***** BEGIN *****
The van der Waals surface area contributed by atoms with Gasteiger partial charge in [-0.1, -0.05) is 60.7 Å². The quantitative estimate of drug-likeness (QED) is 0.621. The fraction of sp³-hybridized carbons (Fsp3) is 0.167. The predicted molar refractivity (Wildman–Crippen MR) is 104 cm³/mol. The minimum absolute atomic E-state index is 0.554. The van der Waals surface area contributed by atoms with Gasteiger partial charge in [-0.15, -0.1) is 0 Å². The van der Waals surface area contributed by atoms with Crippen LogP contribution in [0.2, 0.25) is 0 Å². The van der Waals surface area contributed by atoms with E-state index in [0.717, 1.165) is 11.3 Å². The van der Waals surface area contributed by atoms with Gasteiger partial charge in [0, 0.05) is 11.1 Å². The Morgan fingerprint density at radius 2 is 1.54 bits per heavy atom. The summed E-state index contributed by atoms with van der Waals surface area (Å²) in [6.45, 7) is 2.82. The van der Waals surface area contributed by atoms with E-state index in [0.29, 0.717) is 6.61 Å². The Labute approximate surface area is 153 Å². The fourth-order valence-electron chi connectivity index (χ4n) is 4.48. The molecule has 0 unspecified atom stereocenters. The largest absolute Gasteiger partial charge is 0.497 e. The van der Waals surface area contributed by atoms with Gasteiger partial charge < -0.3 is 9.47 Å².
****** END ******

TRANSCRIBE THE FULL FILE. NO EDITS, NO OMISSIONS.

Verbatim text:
The van der Waals surface area contributed by atoms with Gasteiger partial charge in [-0.1, -0.05) is 60.7 Å². The quantitative estimate of drug-likeness (QED) is 0.621. The fraction of sp³-hybridized carbons (Fsp3) is 0.167. The predicted molar refractivity (Wildman–Crippen MR) is 104 cm³/mol. The minimum absolute atomic E-state index is 0.554. The van der Waals surface area contributed by atoms with Gasteiger partial charge in [-0.15, -0.1) is 0 Å². The van der Waals surface area contributed by atoms with Crippen LogP contribution in [0.2, 0.25) is 0 Å². The van der Waals surface area contributed by atoms with E-state index in [0.717, 1.165) is 11.3 Å². The van der Waals surface area contributed by atoms with Gasteiger partial charge in [0, 0.05) is 11.1 Å². The Morgan fingerprint density at radius 2 is 1.54 bits per heavy atom. The summed E-state index contributed by atoms with van der Waals surface area (Å²) in [6.45, 7) is 2.82. The van der Waals surface area contributed by atoms with E-state index in [0.29, 0.717) is 6.61 Å². The Labute approximate surface area is 153 Å². The fourth-order valence-electron chi connectivity index (χ4n) is 4.48. The molecule has 0 unspecified atom stereocenters. The largest absolute Gasteiger partial charge is 0.497 e. The van der Waals surface area contributed by atoms with Gasteiger partial charge < -0.3 is 9.47 Å².